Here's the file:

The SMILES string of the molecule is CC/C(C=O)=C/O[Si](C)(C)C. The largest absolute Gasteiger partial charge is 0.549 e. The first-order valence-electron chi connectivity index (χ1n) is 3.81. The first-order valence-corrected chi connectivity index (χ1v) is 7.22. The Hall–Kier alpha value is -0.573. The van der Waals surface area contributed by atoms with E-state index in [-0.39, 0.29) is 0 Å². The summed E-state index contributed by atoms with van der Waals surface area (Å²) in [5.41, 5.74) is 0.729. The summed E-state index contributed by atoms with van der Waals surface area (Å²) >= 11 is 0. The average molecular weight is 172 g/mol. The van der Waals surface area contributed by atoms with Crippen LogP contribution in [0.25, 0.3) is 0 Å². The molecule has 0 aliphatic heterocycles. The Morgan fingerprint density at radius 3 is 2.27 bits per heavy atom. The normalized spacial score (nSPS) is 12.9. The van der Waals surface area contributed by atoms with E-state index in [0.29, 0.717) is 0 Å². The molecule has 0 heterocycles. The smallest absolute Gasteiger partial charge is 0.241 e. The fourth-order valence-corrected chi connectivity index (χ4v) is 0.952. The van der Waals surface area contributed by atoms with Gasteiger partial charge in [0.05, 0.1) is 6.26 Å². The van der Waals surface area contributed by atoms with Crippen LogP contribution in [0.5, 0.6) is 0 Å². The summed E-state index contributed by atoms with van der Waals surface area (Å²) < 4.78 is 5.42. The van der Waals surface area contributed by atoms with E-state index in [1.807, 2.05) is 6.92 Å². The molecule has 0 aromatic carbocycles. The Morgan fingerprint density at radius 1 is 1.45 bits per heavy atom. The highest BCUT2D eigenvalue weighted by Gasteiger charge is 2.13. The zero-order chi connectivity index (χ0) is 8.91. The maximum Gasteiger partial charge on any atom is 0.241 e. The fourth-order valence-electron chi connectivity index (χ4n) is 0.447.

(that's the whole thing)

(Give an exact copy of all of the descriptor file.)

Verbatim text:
The SMILES string of the molecule is CC/C(C=O)=C/O[Si](C)(C)C. The largest absolute Gasteiger partial charge is 0.549 e. The first-order valence-electron chi connectivity index (χ1n) is 3.81. The first-order valence-corrected chi connectivity index (χ1v) is 7.22. The Hall–Kier alpha value is -0.573. The van der Waals surface area contributed by atoms with E-state index in [-0.39, 0.29) is 0 Å². The summed E-state index contributed by atoms with van der Waals surface area (Å²) in [5.41, 5.74) is 0.729. The summed E-state index contributed by atoms with van der Waals surface area (Å²) >= 11 is 0. The average molecular weight is 172 g/mol. The van der Waals surface area contributed by atoms with Crippen LogP contribution in [0.25, 0.3) is 0 Å². The molecule has 0 aliphatic heterocycles. The Morgan fingerprint density at radius 3 is 2.27 bits per heavy atom. The normalized spacial score (nSPS) is 12.9. The van der Waals surface area contributed by atoms with E-state index in [0.29, 0.717) is 0 Å². The molecule has 0 heterocycles. The smallest absolute Gasteiger partial charge is 0.241 e. The fourth-order valence-corrected chi connectivity index (χ4v) is 0.952. The van der Waals surface area contributed by atoms with Gasteiger partial charge in [0.05, 0.1) is 6.26 Å². The van der Waals surface area contributed by atoms with Crippen LogP contribution in [0.5, 0.6) is 0 Å². The summed E-state index contributed by atoms with van der Waals surface area (Å²) < 4.78 is 5.42. The van der Waals surface area contributed by atoms with E-state index in [1.807, 2.05) is 6.92 Å². The molecule has 0 aromatic carbocycles. The Morgan fingerprint density at radius 1 is 1.45 bits per heavy atom. The highest BCUT2D eigenvalue weighted by Gasteiger charge is 2.13. The zero-order chi connectivity index (χ0) is 8.91. The maximum Gasteiger partial charge on any atom is 0.241 e. The fourth-order valence-electron chi connectivity index (χ4n) is 0.447.